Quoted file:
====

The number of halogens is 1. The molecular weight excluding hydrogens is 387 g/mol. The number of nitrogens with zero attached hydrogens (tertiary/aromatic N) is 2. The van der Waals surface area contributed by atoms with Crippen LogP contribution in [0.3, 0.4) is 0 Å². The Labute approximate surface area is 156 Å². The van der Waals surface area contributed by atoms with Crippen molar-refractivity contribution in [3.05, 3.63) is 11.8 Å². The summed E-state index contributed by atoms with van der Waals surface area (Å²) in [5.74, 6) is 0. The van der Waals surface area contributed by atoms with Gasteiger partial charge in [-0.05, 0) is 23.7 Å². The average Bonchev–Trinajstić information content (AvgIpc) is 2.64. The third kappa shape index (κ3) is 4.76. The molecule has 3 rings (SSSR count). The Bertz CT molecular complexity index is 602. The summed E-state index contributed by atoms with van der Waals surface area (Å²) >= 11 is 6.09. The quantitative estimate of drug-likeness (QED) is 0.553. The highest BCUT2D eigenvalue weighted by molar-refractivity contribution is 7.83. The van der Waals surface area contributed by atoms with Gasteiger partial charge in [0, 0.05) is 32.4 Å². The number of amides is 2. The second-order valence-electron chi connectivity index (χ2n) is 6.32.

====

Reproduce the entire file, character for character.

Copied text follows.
The number of halogens is 1. The molecular weight excluding hydrogens is 387 g/mol. The number of nitrogens with zero attached hydrogens (tertiary/aromatic N) is 2. The van der Waals surface area contributed by atoms with Crippen LogP contribution in [0.3, 0.4) is 0 Å². The Labute approximate surface area is 156 Å². The van der Waals surface area contributed by atoms with Crippen molar-refractivity contribution in [3.05, 3.63) is 11.8 Å². The summed E-state index contributed by atoms with van der Waals surface area (Å²) in [5.74, 6) is 0. The van der Waals surface area contributed by atoms with Gasteiger partial charge in [-0.05, 0) is 23.7 Å². The average Bonchev–Trinajstić information content (AvgIpc) is 2.64. The third kappa shape index (κ3) is 4.76. The molecule has 3 rings (SSSR count). The Bertz CT molecular complexity index is 602. The summed E-state index contributed by atoms with van der Waals surface area (Å²) >= 11 is 6.09. The quantitative estimate of drug-likeness (QED) is 0.553. The highest BCUT2D eigenvalue weighted by molar-refractivity contribution is 7.83. The van der Waals surface area contributed by atoms with Gasteiger partial charge in [0, 0.05) is 32.4 Å². The number of amides is 2. The second-order valence-electron chi connectivity index (χ2n) is 6.32.